Photo courtesy and Story by Brandon Boyer
One three-pointer. Just one.
One three-pointer that clanged off the rim, shot by a Western Carolina player in the last 0.6 seconds of the Southern Conference Championship game, is the difference between the SoCon shipping a 3rd seeded team or a 5th seeded team to their death in The Big Dance.
To put it in perspective, SB Nation put it best when previewing the now-past 2014 SoCon Championship game: “Neither team is great at anything — remember, this is the No. 5 seed and No. 3 seed in a weak conference.”
Let’s not mince words here: There is nothing special about this Wofford team.
They didn’t defeat a handful of nationally-ranked teams. They didn’t blowout their opponents by 40 points or more. They didn’t even play the top two teams in the tournament.
What made Wofford champions is the fact that they were helped by a simply sad UNC-Greensboro team and a spunky Georgia Southern team. UNCG managed to not play the first half against a Citadel side that had the wind at their back. It was a loss that should have never happened to a 6th seeded team. Then Georgia Southern decided to play out of their skins against a wobbly No. 2 Chattanooga team and beat them.
That set the path for Wofford. All they had to do was play 11th seeded Citadel and an 8th seeded Georgia Southern team to make it to the Championship game.
Meanwhile, Western Carolina had to play against 4th ranked Elon and the number 1 seed, Davidson. Improbable, but not impossible for the Catamounts.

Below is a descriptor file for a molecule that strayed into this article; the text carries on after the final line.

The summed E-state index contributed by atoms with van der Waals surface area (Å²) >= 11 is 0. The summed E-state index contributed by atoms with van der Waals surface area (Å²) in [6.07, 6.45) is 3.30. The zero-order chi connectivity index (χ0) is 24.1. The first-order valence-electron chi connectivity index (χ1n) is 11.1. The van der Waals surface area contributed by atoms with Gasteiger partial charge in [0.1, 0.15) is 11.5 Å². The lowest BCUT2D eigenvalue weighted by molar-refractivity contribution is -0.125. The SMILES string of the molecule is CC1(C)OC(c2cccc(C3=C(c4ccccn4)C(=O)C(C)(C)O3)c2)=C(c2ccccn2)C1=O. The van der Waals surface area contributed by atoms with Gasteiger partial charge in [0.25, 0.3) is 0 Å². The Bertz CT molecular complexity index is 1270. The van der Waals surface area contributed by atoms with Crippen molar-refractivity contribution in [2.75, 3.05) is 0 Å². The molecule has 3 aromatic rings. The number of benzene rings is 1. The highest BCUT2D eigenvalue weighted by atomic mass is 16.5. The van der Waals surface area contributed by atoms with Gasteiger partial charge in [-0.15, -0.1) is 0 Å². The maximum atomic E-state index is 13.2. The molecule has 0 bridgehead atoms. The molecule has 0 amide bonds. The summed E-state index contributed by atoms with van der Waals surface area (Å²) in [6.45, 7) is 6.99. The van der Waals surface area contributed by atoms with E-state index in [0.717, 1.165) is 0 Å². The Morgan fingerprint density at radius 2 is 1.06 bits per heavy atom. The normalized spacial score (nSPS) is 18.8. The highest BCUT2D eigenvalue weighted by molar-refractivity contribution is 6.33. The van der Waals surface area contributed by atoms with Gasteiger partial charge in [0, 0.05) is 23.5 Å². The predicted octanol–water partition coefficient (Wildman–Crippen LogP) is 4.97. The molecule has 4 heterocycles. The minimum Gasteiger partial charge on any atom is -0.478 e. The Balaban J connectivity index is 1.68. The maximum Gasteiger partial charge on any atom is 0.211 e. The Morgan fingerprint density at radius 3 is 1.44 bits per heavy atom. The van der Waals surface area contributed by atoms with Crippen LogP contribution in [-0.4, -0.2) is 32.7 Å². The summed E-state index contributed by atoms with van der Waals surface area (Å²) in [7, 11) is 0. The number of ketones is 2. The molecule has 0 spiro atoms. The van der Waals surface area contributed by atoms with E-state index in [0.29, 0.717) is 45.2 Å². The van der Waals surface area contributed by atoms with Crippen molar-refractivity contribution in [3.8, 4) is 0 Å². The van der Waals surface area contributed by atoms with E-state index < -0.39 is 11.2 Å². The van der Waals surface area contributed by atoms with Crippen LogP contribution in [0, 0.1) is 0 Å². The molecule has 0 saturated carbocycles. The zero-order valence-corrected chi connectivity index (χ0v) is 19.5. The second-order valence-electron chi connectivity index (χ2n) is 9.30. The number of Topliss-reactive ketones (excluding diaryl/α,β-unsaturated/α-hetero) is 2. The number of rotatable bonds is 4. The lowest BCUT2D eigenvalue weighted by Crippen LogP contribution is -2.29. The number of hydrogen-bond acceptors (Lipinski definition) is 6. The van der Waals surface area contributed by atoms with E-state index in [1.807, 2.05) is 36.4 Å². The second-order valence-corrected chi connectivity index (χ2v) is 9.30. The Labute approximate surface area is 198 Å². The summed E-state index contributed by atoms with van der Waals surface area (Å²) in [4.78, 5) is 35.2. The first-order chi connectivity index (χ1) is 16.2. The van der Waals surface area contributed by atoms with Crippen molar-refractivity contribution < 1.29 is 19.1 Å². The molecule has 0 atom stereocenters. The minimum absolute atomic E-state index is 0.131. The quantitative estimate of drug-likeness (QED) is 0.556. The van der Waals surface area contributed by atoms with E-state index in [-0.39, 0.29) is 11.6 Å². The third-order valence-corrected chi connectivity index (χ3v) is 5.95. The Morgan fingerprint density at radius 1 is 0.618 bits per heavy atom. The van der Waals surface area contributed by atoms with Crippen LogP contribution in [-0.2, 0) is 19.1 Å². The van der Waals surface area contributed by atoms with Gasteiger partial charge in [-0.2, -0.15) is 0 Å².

They made it difficult on themselves by not playing the first half in either of those games, being down by 9 to Elon and 10 to Davidson at halftime in both of those games. Then they took Davidson to overtime, beat them with 3.3 seconds left and punched their ticket to the final. Entirely understated for the Catamounts, but a superhuman effort by Brandon Boggs, Tre Sumler and Company.
So, Wofford was handed this mentally and physically exhausted Western Carolina team in the Championship team. A team they had beaten 71-60 during the regular season. A team that was just three wins over .500 for the season, but turned up in Cinderella mode against the two best teams in the tournament.
And therein lies the problem for Wofford. They were never challenged until the final. They led by 11 with less than nine minutes to play, but managed to let that lead slip to one measly point against a team that could barely jog up and down the court.
Wofford will be heading to Dayton to have their butts handed to them by a more talented mid-major side. It will happen. As much as I will cheer on my Southern Conference foe in The Big Dance, there isn’t hope for them.
So, get your celebrations in now, Wofford. Because this is as good as it’s going to get.